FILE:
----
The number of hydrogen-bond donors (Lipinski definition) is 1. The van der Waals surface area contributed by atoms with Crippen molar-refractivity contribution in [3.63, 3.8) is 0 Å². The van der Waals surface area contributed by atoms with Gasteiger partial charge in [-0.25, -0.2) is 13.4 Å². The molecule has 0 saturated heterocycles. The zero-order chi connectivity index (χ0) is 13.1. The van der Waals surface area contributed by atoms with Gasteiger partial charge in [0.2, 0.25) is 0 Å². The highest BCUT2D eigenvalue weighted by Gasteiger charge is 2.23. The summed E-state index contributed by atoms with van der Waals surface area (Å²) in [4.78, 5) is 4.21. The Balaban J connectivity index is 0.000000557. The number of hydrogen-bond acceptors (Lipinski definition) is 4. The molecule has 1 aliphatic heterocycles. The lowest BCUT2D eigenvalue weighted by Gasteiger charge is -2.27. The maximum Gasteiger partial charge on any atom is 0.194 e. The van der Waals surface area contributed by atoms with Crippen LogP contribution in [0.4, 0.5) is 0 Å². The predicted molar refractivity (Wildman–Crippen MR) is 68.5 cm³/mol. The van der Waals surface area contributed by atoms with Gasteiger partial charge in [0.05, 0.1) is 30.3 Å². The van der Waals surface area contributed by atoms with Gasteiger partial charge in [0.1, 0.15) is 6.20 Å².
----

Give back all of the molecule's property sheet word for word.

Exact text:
The number of hydrogen-bond donors (Lipinski definition) is 1. The van der Waals surface area contributed by atoms with Crippen molar-refractivity contribution in [3.63, 3.8) is 0 Å². The van der Waals surface area contributed by atoms with Gasteiger partial charge in [-0.25, -0.2) is 13.4 Å². The molecule has 0 saturated heterocycles. The zero-order chi connectivity index (χ0) is 13.1. The van der Waals surface area contributed by atoms with Gasteiger partial charge in [0.2, 0.25) is 0 Å². The highest BCUT2D eigenvalue weighted by Gasteiger charge is 2.23. The summed E-state index contributed by atoms with van der Waals surface area (Å²) in [4.78, 5) is 4.21. The Balaban J connectivity index is 0.000000557. The number of hydrogen-bond acceptors (Lipinski definition) is 4. The molecule has 1 aliphatic heterocycles. The lowest BCUT2D eigenvalue weighted by Gasteiger charge is -2.27. The maximum Gasteiger partial charge on any atom is 0.194 e. The van der Waals surface area contributed by atoms with Crippen LogP contribution in [0.4, 0.5) is 0 Å². The predicted molar refractivity (Wildman–Crippen MR) is 68.5 cm³/mol. The van der Waals surface area contributed by atoms with Gasteiger partial charge in [0.05, 0.1) is 30.3 Å². The van der Waals surface area contributed by atoms with Gasteiger partial charge in [0.1, 0.15) is 6.20 Å².